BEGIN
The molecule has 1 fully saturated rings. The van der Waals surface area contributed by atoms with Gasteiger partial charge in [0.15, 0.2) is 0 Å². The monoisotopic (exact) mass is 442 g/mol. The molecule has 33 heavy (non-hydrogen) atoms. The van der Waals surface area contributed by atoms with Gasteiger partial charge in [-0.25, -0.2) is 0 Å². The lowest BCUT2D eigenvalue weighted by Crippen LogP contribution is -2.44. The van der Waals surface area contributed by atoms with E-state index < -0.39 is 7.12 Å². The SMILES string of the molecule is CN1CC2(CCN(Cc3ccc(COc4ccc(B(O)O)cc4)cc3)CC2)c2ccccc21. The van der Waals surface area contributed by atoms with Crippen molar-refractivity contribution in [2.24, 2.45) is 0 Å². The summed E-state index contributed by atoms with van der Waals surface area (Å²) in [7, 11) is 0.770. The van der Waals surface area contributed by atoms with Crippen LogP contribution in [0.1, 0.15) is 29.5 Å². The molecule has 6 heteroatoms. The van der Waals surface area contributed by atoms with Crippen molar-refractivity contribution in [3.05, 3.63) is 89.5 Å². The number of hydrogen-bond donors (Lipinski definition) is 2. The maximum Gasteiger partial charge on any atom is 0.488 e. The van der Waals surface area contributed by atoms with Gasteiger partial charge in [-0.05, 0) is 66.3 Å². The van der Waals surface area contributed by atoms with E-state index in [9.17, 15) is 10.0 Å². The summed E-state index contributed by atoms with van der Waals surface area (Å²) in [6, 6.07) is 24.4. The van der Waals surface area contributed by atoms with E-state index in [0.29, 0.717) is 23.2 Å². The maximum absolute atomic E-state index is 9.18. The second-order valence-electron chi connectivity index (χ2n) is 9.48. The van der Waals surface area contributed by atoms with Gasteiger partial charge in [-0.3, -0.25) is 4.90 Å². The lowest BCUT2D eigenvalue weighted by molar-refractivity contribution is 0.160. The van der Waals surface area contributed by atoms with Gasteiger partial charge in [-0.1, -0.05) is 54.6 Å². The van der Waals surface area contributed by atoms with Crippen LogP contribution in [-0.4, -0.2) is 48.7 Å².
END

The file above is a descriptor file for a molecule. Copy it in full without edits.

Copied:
The molecule has 1 fully saturated rings. The van der Waals surface area contributed by atoms with Gasteiger partial charge in [0.15, 0.2) is 0 Å². The monoisotopic (exact) mass is 442 g/mol. The molecule has 33 heavy (non-hydrogen) atoms. The van der Waals surface area contributed by atoms with Gasteiger partial charge in [-0.25, -0.2) is 0 Å². The lowest BCUT2D eigenvalue weighted by Crippen LogP contribution is -2.44. The van der Waals surface area contributed by atoms with E-state index < -0.39 is 7.12 Å². The SMILES string of the molecule is CN1CC2(CCN(Cc3ccc(COc4ccc(B(O)O)cc4)cc3)CC2)c2ccccc21. The van der Waals surface area contributed by atoms with Crippen molar-refractivity contribution in [2.24, 2.45) is 0 Å². The summed E-state index contributed by atoms with van der Waals surface area (Å²) in [7, 11) is 0.770. The van der Waals surface area contributed by atoms with Crippen LogP contribution in [0.1, 0.15) is 29.5 Å². The molecule has 6 heteroatoms. The van der Waals surface area contributed by atoms with Crippen molar-refractivity contribution in [3.05, 3.63) is 89.5 Å². The number of hydrogen-bond donors (Lipinski definition) is 2. The maximum Gasteiger partial charge on any atom is 0.488 e. The van der Waals surface area contributed by atoms with Gasteiger partial charge in [-0.05, 0) is 66.3 Å². The van der Waals surface area contributed by atoms with E-state index in [9.17, 15) is 10.0 Å². The summed E-state index contributed by atoms with van der Waals surface area (Å²) in [6, 6.07) is 24.4. The van der Waals surface area contributed by atoms with E-state index in [0.29, 0.717) is 23.2 Å². The maximum absolute atomic E-state index is 9.18. The second-order valence-electron chi connectivity index (χ2n) is 9.48. The van der Waals surface area contributed by atoms with Gasteiger partial charge in [-0.3, -0.25) is 4.90 Å². The lowest BCUT2D eigenvalue weighted by molar-refractivity contribution is 0.160. The van der Waals surface area contributed by atoms with Gasteiger partial charge in [-0.1, -0.05) is 54.6 Å². The van der Waals surface area contributed by atoms with Crippen LogP contribution in [-0.4, -0.2) is 48.7 Å².